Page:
After the prototype of my Jetpack was finished, I spent some time adding detail to the back of the jetpack and refining other aspects, such as how the jet arms attached, how much access you had to the thumbwheel, I was ready to print the final version.
I was approached by Afinia (the manufacturers of my printer) and asked if I had anything I wanted to show at their CES 2014 show coming up. I showed them the video of the prototype and they thought it would be very fitting for their show. I am readying this final print now to send to them for the show (along with a GI Joe to pose it with.)
At around the same time, I saw a posting by 3DAGOGO, a web site startup whose intent is to provide a market for designers to sell their 3D print designs. I signed up and noticed several contests, one of which is for Household Item and that includes toys, so when I showed them some of my designs, including the prototype video, they thought it would be a perfect candidate for the Household Items category, and encouraged me to enter their contest.
This weekend I shot the Jetpack in a sort of short photo story, intended to show off the various features, and I will be preparing the files for print so I can upload it to their contest, and perhaps to sell as a design there.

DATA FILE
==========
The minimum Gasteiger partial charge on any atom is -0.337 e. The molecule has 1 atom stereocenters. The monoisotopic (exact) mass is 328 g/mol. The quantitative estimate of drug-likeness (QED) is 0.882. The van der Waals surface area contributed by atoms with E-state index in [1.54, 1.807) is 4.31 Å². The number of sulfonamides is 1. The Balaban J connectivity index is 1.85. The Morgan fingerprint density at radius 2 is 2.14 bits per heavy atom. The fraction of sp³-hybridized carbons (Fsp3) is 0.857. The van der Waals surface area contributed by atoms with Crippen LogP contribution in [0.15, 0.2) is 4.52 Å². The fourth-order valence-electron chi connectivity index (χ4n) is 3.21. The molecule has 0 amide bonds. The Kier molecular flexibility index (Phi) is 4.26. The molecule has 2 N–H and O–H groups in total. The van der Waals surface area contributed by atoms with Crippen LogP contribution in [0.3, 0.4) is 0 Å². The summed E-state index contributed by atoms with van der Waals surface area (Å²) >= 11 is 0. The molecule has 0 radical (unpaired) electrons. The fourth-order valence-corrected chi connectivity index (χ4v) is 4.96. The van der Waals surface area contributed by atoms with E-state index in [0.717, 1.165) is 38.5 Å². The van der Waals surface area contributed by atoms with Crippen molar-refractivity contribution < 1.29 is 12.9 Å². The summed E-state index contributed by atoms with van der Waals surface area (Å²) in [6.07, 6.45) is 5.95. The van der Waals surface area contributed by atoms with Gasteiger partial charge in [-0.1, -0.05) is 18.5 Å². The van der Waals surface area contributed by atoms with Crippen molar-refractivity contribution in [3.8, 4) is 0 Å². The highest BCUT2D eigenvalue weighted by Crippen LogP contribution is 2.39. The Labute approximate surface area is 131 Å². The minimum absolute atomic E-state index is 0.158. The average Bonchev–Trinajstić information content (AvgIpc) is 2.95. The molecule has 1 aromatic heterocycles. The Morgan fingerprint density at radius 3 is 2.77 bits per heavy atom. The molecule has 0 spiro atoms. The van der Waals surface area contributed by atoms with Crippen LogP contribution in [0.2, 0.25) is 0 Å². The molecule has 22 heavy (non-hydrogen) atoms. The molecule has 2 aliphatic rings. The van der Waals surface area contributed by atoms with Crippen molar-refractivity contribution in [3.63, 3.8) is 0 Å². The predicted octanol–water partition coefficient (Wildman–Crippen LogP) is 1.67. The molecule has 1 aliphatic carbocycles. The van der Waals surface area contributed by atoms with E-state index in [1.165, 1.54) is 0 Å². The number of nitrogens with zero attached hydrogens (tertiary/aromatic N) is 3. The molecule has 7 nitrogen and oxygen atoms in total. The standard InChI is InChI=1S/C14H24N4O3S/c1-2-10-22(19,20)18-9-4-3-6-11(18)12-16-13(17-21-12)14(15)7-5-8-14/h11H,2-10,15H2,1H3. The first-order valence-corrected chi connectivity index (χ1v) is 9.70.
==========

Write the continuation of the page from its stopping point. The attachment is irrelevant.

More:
I also shot a second video, this time of the first finished print.
So here it is, the first photo story I’ve done in years, and I did it just to show off the awesomeness that is the new GI Joe Adventure Team Action Pack Jetpack!
And to show off the thumbwheel, (which I do in the video) I took a series of three photos showing the thumbwheel in action:
Update – Nov 19, 2013
The helmet I designed to go with this jetpack was fun to model. I made a highly-tesselated sphere and used a lattice grid to shape it until I got a fairly pleasant shape. I hollowed it out using measurements of a GI Joe head, and did a test print. It didn’t fit. It also printed fairly badly because it’s completely round. I want it to look its best, so I printed it with the back of the helmet as the floor of the model.
With current 3D printing technology, the floor of the model is supported by a raft and scaffolding material to lay the base of the model on. On a rounded model, this causes some very ugly ringing, so I figured it would be fine at the back, and it is. But I still want to improve it.
Here is the first test-print. (The ringing on the back is not visible.)
Then I modeled a visor cap and a “virtual vision” visor – (the thing is not see-through, but uses enhanced virtual 3D imaging to see), and printed a version in red (because my printer wouldn’t extrude the yellow due to a head clog which I fixed by replacing the head.)
Then I printed a yellow version with black visor cap and silver visor:
And here is how it looks worn with the jetpack.